I'd heard about other Haiku Death Matches before, and when I interviewed Rusty Priske, the Slam Master, about it a couple of weeks ago on Literary Landscape, we talked about what kind of haiku to expect. A haiku's short, and if you're going up against each other in an audience-judged competition, you go for pithy, funny, snappy, right? In Vancouver, I've been told, the competition is dominated by sex jokes.
Ten people were eventually signed on to the lists. I'd intended to sit back and enjoy the show, but then was asked to be a judge. "You don't have to give a grade," Brad said. "You just have to pick one poem or the other."
Well, how hard can that be? I thought to myself. I've judged at slams before but I really have a hard time giving a number grade to poetry.
I was a fool. Having to pick between two haiku was, at times, astonishingly difficult.
The competition was gleefully hosted by Brad Morden, who announced the rules: Two names would be drawn from a hat. Those two "haiku warriors" would come to the stage. Each would perform a haiku, and the judges would choose a winner (by flashing either a copy of the latest Capital Slam CD or the flyer for next week's VERSeFest). Best two out of three would take the bout. Once you lost two bouts. . . your balloon was popped. Ceremoniously. To a chorus of cries from the audience of "Aww... no! NO!" as Brad proclaimed, "We live and die by the pen!" and popped the balloon with a ballpoint.
Another rule: total silence during the bout. You could clap for the "haiku warriors" when they were called up (and as the night went on, you could hear the reaction from the audience when a particularly strong pair got called), but then Brad would call out, 'SILENCE!" and you were supposed to be quiet as the haiku, some of which were really funny, were read. This, of course, only served to heighten the hilarity as people either stifled laughs, or defied the silence rule and laughed out loud or shouted things.
Meanwhile, behind the competition, classical Japanese music played.
It was hilarious.
The haiku had a wide range: from the expected sex jokes, through pop culture references, to the stereotypical lyrical and evocative image. Some haiku warriors made their stuff up on the spot: "I love cats. Too much. / My arms are full of scratches. / Kitties, love me back!"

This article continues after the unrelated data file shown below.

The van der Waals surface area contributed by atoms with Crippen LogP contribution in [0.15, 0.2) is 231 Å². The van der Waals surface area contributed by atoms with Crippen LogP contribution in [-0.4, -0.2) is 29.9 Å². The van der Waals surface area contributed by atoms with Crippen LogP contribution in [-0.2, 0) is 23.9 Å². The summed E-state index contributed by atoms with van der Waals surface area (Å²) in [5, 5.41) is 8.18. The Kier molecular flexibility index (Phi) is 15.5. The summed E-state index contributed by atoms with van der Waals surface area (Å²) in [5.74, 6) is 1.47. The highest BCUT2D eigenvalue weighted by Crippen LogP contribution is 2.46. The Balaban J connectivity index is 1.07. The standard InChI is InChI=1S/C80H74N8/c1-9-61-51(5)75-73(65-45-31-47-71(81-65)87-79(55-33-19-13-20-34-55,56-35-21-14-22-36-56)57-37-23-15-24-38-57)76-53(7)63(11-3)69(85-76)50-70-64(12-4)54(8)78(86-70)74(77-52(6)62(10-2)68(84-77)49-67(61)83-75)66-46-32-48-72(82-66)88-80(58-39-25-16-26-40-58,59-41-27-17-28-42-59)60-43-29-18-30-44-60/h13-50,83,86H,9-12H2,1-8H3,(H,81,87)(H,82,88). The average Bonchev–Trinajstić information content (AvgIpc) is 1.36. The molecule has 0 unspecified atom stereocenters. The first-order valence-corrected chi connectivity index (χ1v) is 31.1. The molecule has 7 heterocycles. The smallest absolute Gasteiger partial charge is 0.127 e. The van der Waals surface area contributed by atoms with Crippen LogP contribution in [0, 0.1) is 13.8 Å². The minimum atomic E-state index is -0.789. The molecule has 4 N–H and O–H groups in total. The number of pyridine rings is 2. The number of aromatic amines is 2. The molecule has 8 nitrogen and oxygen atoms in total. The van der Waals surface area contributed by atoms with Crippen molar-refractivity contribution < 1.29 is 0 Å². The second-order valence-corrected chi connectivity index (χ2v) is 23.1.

Others brought their books, and flipped through them madly trying to choose the right response. And then came the first balloon death. "No mercy at the death match!" Brad roared. "We live and die by the pen!"
I get the feeling he was enjoying himself.
Finally there were only four poets left standing, and we had a break. I had been surprised by what I was hearing. As a judge, I had to make a snap decision every time. The poems could be radically different, or both in similar modes: either way, it would be a serious bitch deciding which to give the win to. There were funny poems about zombies, or wistful poems about lost loves, or snappy self-referential poems - I liked Rusty's "haiku trash talking" poem, for one - or 'deep thoughts' poems (a lot of these brought out by a newcomer to the CPC scene, who went by K. G., an older man who got up to the mike each time with a sort of gravitas, and a measured, dignified, Caribbean accent, that inevitably slew the other poets, particularly if they brought a funny poem. We talked about it afterwards: If you were up against him, and all you had was a dick joke, you inevitably sounded trivial compared to his meditations on the human condition. You had to have one hell of a good dick joke to beat that.)
Which is the surprise, for me. I knew that in the Vancouver scene, the dick joke would normally win. As the night went on I saw the judging going in strange directions - not always in favor of the deep stuff, but definitely resistant to the cheap shot. I know I was giving more points to people whose phrasing sounded natural (it takes more skill to make a 5-7-5 syllable pattern sound like normal talk than to drop out the odd article because it saves a syllable, and I consciously rewarded that). I think my fellow judges were doing the same thing. Top marks, generally, would go to witty AND insightful, which was hard to go for.
My money, if I had had money riding on this thing, would have been on Kevin Matthews. He's the Master of Many Genres, and I've seen him do everything from slam to avant-garde. He's good at brevity and epigrammatic wit. And I know from his slam poems that he can do funny and perceptive at the same time. I'd have backed Kevin. And, when it came down to the final four, he was in the ranks.
|Final Four: Uncle Kevin, K.G., Sean O'Gorman, Rock Howell.|
And, as it turned out, K. G. took the last bout. To cries for mercy from the audience, Brad popped Kevin's balloon: then the audience called for a victory haiku from K. G., which he read from his chapbook. (He also insisted on having his balloon popped as well, while the audience shouted, "Let him keep it!" But I thought it was fitting the whole pseudo-bushido atmosphere. All things are ephemeral, even victory: they all dissolve into a small, limp film of red rubber. We live and die by the pen.)
Many things were good about this night. The novelty and fun of a new form of show, the sense of humor, Brad's sumo-referee style of hosting, and the revelation of how flexible and living the haiku is. Kevin and I were talking about modern haiku on the break. He said that while you think of traditional haiku as evoking nature, for many people now, going online is like going for a walk. So, once you're there, surfing around on the web, if you look around, you see things you can turn into haiku everywhere.
And there really is a skill to making such a limited number of syllables sound natural, and cause the audience to guffaw, murmur, or sigh.